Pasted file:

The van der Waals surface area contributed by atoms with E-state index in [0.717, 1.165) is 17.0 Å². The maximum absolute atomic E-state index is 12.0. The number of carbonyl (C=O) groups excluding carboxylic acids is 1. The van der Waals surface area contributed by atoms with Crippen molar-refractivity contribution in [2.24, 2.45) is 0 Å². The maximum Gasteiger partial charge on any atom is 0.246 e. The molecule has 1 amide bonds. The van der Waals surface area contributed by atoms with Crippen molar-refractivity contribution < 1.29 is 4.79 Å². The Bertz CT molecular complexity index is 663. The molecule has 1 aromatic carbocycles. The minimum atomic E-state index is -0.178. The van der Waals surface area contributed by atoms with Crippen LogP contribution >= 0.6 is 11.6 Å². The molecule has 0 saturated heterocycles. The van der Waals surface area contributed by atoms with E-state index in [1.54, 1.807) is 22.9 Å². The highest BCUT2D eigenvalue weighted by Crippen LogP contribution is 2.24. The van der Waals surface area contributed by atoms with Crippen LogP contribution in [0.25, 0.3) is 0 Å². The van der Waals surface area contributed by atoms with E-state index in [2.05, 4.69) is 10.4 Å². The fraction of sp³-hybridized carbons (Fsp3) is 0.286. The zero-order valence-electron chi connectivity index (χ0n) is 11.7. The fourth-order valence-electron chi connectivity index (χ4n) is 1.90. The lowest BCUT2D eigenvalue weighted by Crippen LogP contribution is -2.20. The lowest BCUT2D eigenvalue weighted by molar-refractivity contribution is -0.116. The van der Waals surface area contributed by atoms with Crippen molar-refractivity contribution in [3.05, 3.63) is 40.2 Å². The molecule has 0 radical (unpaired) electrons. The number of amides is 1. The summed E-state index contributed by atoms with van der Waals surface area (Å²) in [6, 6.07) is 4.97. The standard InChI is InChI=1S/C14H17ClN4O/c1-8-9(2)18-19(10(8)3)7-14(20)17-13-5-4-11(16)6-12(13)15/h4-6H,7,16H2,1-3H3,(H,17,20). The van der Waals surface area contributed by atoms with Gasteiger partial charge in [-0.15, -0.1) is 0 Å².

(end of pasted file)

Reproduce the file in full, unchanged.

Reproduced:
The van der Waals surface area contributed by atoms with E-state index in [0.717, 1.165) is 17.0 Å². The maximum absolute atomic E-state index is 12.0. The number of carbonyl (C=O) groups excluding carboxylic acids is 1. The van der Waals surface area contributed by atoms with Crippen molar-refractivity contribution in [2.24, 2.45) is 0 Å². The maximum Gasteiger partial charge on any atom is 0.246 e. The molecule has 1 amide bonds. The van der Waals surface area contributed by atoms with Crippen molar-refractivity contribution < 1.29 is 4.79 Å². The Bertz CT molecular complexity index is 663. The molecule has 1 aromatic carbocycles. The minimum atomic E-state index is -0.178. The van der Waals surface area contributed by atoms with Crippen LogP contribution >= 0.6 is 11.6 Å². The molecule has 0 saturated heterocycles. The van der Waals surface area contributed by atoms with E-state index in [1.54, 1.807) is 22.9 Å². The highest BCUT2D eigenvalue weighted by Crippen LogP contribution is 2.24. The van der Waals surface area contributed by atoms with Crippen LogP contribution in [0.25, 0.3) is 0 Å². The van der Waals surface area contributed by atoms with E-state index in [2.05, 4.69) is 10.4 Å². The fraction of sp³-hybridized carbons (Fsp3) is 0.286. The zero-order valence-electron chi connectivity index (χ0n) is 11.7. The fourth-order valence-electron chi connectivity index (χ4n) is 1.90. The lowest BCUT2D eigenvalue weighted by Crippen LogP contribution is -2.20. The lowest BCUT2D eigenvalue weighted by molar-refractivity contribution is -0.116. The van der Waals surface area contributed by atoms with Crippen molar-refractivity contribution in [3.05, 3.63) is 40.2 Å². The molecule has 0 radical (unpaired) electrons. The number of amides is 1. The summed E-state index contributed by atoms with van der Waals surface area (Å²) in [6, 6.07) is 4.97. The standard InChI is InChI=1S/C14H17ClN4O/c1-8-9(2)18-19(10(8)3)7-14(20)17-13-5-4-11(16)6-12(13)15/h4-6H,7,16H2,1-3H3,(H,17,20). The van der Waals surface area contributed by atoms with Gasteiger partial charge in [-0.15, -0.1) is 0 Å².